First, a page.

Birds Without Wings

I did finish it, with a half hour to spare before my book club meeting. As I mentioned before, the book starts out as a very charming portrait of this little village in the Ottoman Empire -- what's now Turkey -- just prior to the start of World War I. Very charming. In this village live Muslims and Christians, Greeks, Turks & Armenians, living side by side, intermarrying happily and even attending each others' houses of worship on occasion. There are all kinds of "characters" like the aphorism-spouting potter, the imam who's deeply in love with his horse (not that way, shame on you!), the two young boys who play that they're birds, the beautiful young girl and her betrothed, the village drunk, the weird deformed hermit-beggar, the Armenian pharmacist: quite a cast. The first part of the book has a flavor that reminded me of The Sotweed Factor, which I never finished but loved all the same. And here's something: the author has a wonderful ability to write with different voices. Chapters are told from the point of view of many of the characters, and they are each very different in tone and style. A real treat.

Interspersed among these chapters, subtle at first so you (at least I) don't realize exactly what's going on at first, is the biography of some guy named Mustafa Kemal. His birth, childhood, schooling, etc., a little at a time. He doesn't seem to have anything to do with the village people. Eventually you realize that Mustafa Kemal is real-life historical figure Mustafa Kemal Ataturk, who becomes the founder -- "liberator" -- and first president of Turkey.

And after awhile the two storylines begin to converge. World War I starts. The Ottoman Empire declares it a jihad, a holy war, and only Muslims are allowed to enlist as soldiers. Suddenly people are divided where formerly they coexisted peacefully. The Armenians are deported first, then the Christians. And the war heats up. I already mentioned the gruesome descriptions in a previous post. The casualties are . . . endless. And not just for the soldiers. No one is left unscathed. No one. It is extremely painful to read; the best I could do was skim my way through it. The book does not get better after the war ends.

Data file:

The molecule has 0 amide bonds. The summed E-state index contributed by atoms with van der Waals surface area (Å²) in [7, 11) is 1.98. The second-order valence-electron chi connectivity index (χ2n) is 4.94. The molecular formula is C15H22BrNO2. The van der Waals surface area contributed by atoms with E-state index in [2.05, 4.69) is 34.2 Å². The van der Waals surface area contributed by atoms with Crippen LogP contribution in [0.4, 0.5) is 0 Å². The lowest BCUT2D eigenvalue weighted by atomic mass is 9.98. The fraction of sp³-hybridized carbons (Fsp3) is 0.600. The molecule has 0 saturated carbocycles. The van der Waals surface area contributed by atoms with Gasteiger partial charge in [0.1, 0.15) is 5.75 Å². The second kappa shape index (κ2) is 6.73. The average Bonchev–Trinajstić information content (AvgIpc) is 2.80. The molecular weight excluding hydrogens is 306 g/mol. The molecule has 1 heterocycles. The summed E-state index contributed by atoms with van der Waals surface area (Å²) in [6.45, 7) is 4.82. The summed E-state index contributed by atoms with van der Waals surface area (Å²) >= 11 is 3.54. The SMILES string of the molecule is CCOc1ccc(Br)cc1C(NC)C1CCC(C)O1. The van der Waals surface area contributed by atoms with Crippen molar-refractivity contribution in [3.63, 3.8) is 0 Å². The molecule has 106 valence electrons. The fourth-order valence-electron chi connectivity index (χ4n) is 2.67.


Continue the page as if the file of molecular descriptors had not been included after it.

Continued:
To sum up: I would highly recommend the first section of the book to anyone. And I would recommend the whole tragic thing to anyone who believes in the possibility of a just war.


  • Julie, your design at Fred's World is AWESOME!

    posted by Blogger Running2Ks on 11:10 PM  

  • See? You did exactly what I told my readers you do well. Now, I study this post, and somehow weave it into a conversation at lunch. They all walk away thinking I'm such an avid reader.

    I love the new Fred when I leave comments. It's perfect.

    posted by Blogger Fred on 7:45 AM  

  • It was a self-fulfilling prophecy, Fred. After your glowing description of my blog, what else could I do but try to actually live up to it? Luckily I had just finished a book! So, now I'm just sitting back and watching the huge spike in hits both here and at my other site. Thanks, man!

    And R2K, thanks!

    posted by Blogger Julie on 8:08 AM  

  • Excellent summary. I think I would recommend it to anyone with questions about war--I would like, were it possible, for all my students who think they will go into the military to read it. I would like to know how such atrocities can happen. I just don't understand how good people get caught up in evil--in our society this situation seems entirely foreign, yet we know from recent history that the elevation of a society does not preclude such behavior, and when it happens, it happens swiftly. I went to bed last night feeling so vulnerable, as if outside my peaceful house lurked dire possibilities that I did not want to face. The book was entirely tragic, beginning to end, except that the hubris did not belong to any one person, it just seemed to be a product of a movement, which originated in a mystery. Very disturbing.

    posted by Anonymous Laura on 9:48 AM  

  • Okay, I don't think my book club book was that bigger of a downer, but it was pretty close. I didn't finish it yet, I don't know if I will. It was the The True Story of Hansel and Gretel. Set it World War II, it was pretty brutal at parts. Like I said last wee, I am in a rice pudding kind of reading mode right now. I am sticking with the kiddie lit for now; it is enjoyable without being stressful.

    posted by Anonymous Nixie Knox on 10:41 AM